Gratitude is powerful
Published 6:15 pm Wednesday, December 5, 2018
Early in my ministry while flying to the Republic of Panama on a preaching mission, I became somewhat anxious about flying such a long way over the ocean. Evidently, my older minister companion, who was seated beside me, became aware of my anxiety. He jokingly asked, “What are you worried about?”
I answered, “Oh, nothing really, just thinking about my family and the ocean down below.”
He responded, “I’m just grateful to be here. I suffered a heart attack not long ago and wasn’t sure whether or not I would be able to make it.” In that minister’s gratitude, and my own, I quietly overcame my anxiety.
The late John Claypool, noted theologian, preacher and author, stated, “It is gratitude more than anything else that is the difference between just making the best of life and making the most of life.”
There is tremendous power to be found in being grateful and in the exercise of gratitude. Let’s focus on it.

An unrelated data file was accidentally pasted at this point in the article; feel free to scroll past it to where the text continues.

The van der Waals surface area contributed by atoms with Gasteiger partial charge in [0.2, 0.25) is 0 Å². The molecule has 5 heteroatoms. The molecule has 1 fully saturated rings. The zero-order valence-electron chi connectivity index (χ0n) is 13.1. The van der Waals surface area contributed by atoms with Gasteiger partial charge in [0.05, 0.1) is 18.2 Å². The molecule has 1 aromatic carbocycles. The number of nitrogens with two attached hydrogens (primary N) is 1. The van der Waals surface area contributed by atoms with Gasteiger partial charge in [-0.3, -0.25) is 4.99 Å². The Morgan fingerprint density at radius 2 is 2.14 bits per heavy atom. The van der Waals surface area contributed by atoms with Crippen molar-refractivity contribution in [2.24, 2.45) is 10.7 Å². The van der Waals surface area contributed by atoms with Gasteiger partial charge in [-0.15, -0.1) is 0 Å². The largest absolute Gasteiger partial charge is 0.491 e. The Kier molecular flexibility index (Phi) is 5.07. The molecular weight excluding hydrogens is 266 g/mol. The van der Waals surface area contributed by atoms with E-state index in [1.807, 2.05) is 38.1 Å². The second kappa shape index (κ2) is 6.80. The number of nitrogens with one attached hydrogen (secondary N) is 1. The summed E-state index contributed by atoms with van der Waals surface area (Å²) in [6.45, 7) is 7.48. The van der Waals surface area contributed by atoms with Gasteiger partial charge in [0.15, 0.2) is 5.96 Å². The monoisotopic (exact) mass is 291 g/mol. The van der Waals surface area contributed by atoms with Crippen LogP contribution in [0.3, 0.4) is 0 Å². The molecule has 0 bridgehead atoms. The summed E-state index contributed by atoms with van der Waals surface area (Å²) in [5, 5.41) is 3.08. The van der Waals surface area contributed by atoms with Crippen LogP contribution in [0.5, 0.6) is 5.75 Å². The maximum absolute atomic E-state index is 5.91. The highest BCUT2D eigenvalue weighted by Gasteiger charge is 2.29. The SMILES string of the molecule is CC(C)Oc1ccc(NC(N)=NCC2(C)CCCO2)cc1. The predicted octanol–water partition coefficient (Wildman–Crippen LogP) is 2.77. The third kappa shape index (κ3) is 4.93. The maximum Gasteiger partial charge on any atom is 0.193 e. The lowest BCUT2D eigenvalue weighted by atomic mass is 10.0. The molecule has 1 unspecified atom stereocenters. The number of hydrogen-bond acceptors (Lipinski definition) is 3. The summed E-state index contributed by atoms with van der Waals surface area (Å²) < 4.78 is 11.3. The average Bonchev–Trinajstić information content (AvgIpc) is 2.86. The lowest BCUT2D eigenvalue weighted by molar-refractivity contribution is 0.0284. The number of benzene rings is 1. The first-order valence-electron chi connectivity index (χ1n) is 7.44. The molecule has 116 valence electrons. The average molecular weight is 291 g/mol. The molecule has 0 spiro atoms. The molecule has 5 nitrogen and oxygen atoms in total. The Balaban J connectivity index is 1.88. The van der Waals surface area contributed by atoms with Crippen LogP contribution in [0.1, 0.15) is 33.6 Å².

First, gratitude enables the joy of release. Gratitude is the channel through which the Divine releases the fears and anxieties in the human heart. Numbers of us know from our own experience that where there is gratitude worry and anxiety have waned.
Second, gratitude is awareness. Writing in her insightful book “Grateful,” Diana Buttler Bass writes, “Gratitude is gift and response.” Bass states that
David Steindl-Rast, a Benedictine monk, said, “Everything is a gift. The degree to which we are awake to this truth is a measure of our gratefulness, and gratefulness is a measure of our aliveness.”
In other words, perceive grace and you will be grateful.
Third, gratitude is a choice. Two men were talking. One said to the other, “Thankful! What do I have to be thankful for? I can’t even pay my bills.”
Replied the other, “Then, man alive, be thankful you aren’t one of the creditors.”
Finally, gratitude is our hope and opportunity. Most of us know that we are safer and more joyful when we care for and do things for one another. As we get to know one another, work with one another and live in community with one another, we tend to become grateful for one another. And that exercise in gratitude becomes our hope and opportunity for a better present and future.
You see, gratitude defies anger, division, difference, unkindness, greed and evil. Gratitude calls us to live out our lives together in the plan and purposes of God, which is love, grace, justice, righteousness and peace.